Prompt vs. ask?

Subject: Prompt vs. ask?
From: "Geoff Hart" <Geoff-h -at- mtl -dot- feric -dot- ca>
To: TECHWR-L -at- lists -dot- raycomm -dot- com
Date: Tue, 14 Sep 1999 09:00:48 -0400

Jim Cort wondered <<Have you ever used "prompt" as a
synonym for "ask"? Like so: "A "yes" answer allows the
system to find any new or invalid wuddleblups and prompt
the user whether the new wuddleblups should be added and
the invalid ones deleted.">>

I'd make the following distinction: if you _ask_ someone, you
are formally posing a question or making a suggestion and
requesting an answer or action; if you prompt someone,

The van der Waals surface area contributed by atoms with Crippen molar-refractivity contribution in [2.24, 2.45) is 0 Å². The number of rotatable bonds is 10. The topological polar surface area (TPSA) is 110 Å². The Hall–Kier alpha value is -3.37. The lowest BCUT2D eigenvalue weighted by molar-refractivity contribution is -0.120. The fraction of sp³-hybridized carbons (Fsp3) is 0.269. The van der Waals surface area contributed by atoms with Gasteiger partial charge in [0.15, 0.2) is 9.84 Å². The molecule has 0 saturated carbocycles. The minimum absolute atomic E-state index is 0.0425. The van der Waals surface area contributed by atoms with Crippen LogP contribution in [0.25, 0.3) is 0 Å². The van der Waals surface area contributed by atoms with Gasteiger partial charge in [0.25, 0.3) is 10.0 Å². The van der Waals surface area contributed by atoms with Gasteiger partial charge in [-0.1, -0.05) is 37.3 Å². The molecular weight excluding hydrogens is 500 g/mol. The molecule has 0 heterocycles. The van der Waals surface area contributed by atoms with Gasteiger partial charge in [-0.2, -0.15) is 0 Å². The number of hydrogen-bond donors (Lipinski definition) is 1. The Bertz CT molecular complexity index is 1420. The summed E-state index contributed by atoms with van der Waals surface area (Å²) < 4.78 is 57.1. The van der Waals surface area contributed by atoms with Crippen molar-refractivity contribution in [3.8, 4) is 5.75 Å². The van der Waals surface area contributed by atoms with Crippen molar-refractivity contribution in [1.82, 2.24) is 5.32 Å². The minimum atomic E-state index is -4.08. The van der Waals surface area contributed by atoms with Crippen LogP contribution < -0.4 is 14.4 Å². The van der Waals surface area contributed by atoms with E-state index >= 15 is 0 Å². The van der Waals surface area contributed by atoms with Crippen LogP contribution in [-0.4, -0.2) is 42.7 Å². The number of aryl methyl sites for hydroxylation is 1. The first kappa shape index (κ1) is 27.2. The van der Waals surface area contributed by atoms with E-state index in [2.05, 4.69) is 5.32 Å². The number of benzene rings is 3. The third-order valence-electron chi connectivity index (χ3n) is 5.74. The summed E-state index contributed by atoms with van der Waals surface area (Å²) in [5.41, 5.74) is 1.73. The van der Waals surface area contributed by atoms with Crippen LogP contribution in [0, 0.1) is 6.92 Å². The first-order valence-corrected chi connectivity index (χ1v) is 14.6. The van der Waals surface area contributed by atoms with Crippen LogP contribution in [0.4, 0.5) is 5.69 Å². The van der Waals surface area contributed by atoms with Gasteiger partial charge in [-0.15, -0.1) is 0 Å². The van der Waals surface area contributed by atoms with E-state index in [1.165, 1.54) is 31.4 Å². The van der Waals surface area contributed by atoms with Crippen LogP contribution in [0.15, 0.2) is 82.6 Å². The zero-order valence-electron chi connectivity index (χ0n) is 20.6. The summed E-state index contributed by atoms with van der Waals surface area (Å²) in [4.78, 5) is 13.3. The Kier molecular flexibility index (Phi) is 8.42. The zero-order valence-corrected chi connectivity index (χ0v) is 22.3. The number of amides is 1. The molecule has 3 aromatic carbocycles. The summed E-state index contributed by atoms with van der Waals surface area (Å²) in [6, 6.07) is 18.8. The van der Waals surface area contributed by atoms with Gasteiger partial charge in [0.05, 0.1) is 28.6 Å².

you're reminding them or encouraging them to do something
they already know but may have forgotten to do (which may
include providing an answer, but doesn't necessarily).
Although it's tempting to use "prompt" as a verb form of the
noun "prompt" (e.g., the data- and command-entry line in
DOS), I don't believe that this usage is sufficiently broad for
the two words to be interchangeable.

--Geoff Hart @8^{)} Pointe-Claire, Quebec
geoff-h -at- mtl -dot- feric -dot- ca

"Perhaps there is something deep and profound behind all those sevens, something just calling out for us to discover it. But I
suspect that it is only a pernicious, Pythagorean coincidence." George Miller, "The Magical Number Seven" (1956)




Previous by Author: Alternatives to the academe/workplace dichotomy?
Next by Author: Which came first: the manual or the online help?
Previous by Thread: Alternatives to the academe/workplace dichotomy?
Next by Thread: Suggested TW-related Courses?


What this post helpful? Share it with friends and colleagues:

Sponsored Ads


Sponsored Ads